Wednesday, April 25, 2012

You learn something new every day

Morphsuits: the world is ready for them. They do appear to be completely unsuitable for this climate. Modern material culture never ceases to amaze. Someone has these manufactured, and people buy them. The stereotypes displayed on the page of flag suits astound, also. Anyone checking out the Morphsuit site should not neglect the page of FAQs.

Saturday, April 21, 2012

Newcomers of the season

This morning brought the sight of the first ripe tomato (a Sweet 100 growing in a pot), the first roses of Sharon (white with crimson centers), and the first blooms ever seen on a coreopsis plant that sprang up a few years ago and has never bloomed before. Extremely large deep pink rain lilies are appearing, from homey packages bought at Wheatsville.

Friday, April 20, 2012

So many sweet peas, so many loquats

We'll really miss all these when they're done for the season. There are many more towers of sweet peas, most using lantanas for support, but these views are the only ones that don't have homely backdrops supplied by neighboring vistas. Some of the loquats are turning into raisins of a sort on the trees. No branches have broken yet, but may are so laden that they're bent all the way to the earth. The ground is paved with loquat seeds. The fruits are now fermenting on the trees and on the ground, so there are some noisy nights, thanks to creature drunkenness. During the daytime, the loquats are covered in hundreds of red admiral butterflies, which drink the juice of the fruits, just as though it were nectar. Grackles are preoccupied with all those small moths that spring up from the ground.

Tuesday, April 10, 2012

Outdoor update

There are now a dozen different varieties of sweet peas, ranging in scent from soapy to spicy complexity. The latest arrival has a red-and-white striated flower. Just as the milkweeds are trying to put forth new leaves, more caterpillars are there to consume them. We haven't found even one chrysalis, so some creature must be eating the larvae before they reach that stage. A second type of clematis is blooming. There are torenia seedlings. Surviving hyacinth beans are blossoming. The first morning glory is pale blue with dark-blue rays or spokes. Zinnias and cosmos are appearing, but they're puny in size. Cherokee Purple is setting tomatoes. There's a squash blossom atop the compost. Paler blue delphiniums are here, as are two-tone blue bachelor buttons. It's easy to tell which households are watering when they shouldn't and which ones have applied fertilizer that's high in nitrogen. Loquat fruits are few but gigantic; the creatures can't keep up with them. When passers-by attempt to pick the firewheels they succeed only in uprooting the plants.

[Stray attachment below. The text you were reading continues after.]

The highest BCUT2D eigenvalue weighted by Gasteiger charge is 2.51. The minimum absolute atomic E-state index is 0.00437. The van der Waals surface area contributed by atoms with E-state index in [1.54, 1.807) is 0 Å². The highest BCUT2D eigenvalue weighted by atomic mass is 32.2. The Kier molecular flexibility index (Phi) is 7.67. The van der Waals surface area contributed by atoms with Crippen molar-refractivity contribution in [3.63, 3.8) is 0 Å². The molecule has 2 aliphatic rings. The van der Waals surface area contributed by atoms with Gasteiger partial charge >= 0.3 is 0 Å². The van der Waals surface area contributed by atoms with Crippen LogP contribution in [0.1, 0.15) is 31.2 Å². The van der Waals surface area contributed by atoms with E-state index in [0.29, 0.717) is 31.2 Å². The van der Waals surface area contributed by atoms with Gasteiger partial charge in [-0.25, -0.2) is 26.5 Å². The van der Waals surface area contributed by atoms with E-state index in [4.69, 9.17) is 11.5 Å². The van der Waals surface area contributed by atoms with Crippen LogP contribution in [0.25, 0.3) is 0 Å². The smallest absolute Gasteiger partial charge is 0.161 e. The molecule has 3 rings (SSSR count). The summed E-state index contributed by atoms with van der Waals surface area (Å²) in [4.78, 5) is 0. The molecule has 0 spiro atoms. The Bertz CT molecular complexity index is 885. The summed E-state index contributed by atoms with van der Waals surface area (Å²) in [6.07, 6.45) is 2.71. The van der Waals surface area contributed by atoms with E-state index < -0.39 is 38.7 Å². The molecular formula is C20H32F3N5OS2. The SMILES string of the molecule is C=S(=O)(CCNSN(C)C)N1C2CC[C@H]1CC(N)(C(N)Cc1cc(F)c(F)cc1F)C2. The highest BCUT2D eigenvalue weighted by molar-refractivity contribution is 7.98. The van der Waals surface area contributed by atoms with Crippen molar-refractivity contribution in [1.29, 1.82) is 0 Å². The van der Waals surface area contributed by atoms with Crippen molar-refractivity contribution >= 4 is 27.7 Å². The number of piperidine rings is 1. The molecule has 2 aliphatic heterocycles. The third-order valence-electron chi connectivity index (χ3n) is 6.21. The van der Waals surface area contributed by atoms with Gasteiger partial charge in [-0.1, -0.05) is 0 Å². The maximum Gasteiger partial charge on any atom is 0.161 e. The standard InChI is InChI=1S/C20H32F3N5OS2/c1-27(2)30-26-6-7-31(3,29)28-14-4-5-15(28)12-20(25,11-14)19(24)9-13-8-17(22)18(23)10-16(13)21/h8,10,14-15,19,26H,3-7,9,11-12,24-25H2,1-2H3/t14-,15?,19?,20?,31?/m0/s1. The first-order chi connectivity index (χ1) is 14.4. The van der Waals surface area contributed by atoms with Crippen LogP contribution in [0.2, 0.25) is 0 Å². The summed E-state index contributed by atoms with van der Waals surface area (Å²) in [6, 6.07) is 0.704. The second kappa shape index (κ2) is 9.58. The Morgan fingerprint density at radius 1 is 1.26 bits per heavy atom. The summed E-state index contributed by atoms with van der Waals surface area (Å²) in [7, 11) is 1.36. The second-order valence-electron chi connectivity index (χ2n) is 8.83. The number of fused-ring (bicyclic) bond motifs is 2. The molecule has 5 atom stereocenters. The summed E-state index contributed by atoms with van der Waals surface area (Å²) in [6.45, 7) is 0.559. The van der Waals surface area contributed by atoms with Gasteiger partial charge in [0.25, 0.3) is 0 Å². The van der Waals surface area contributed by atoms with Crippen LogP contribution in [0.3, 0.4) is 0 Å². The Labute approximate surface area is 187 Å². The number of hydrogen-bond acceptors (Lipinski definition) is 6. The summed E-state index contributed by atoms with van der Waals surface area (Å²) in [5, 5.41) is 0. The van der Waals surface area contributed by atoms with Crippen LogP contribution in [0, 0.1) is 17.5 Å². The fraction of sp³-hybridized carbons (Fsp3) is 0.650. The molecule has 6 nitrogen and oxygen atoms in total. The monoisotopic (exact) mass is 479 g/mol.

Thursday, April 05, 2012

New appearances

Early Girl and Sweet 100 tomato plants are setting fruit. They're in pots, which seems to suit them fine and keeps many a pest away. All plants are blooming. Today brought the first four o'clock flowers and the first Turk's cap flowers. We hear warblers but we haven't seen any yet.

Monday, April 02, 2012

Everything new

We have a fancy two-tone California poppy, just one. There's an entirely new batch of sweet peas, very aromatic and entirely Canada Mints wintergreen pink. Blue bachelor's buttons are giving a show. The very first four o'clock of the season is in bloom. The rosebush that's growing from its true roots is covered in velvety dark red bloos with strong golden centers. Every day brings a new variety of nasturtium. Today's poppy surprise was red with a white picotee edge. An old amaryllis in a pot has a bud-stalk showing. Milkweed is consumed almost entirely: pods, flowers, and even sturdy old stalks. Oak flowers are falling like rain. Loquats, though somewhat scant, are as big as pears this year.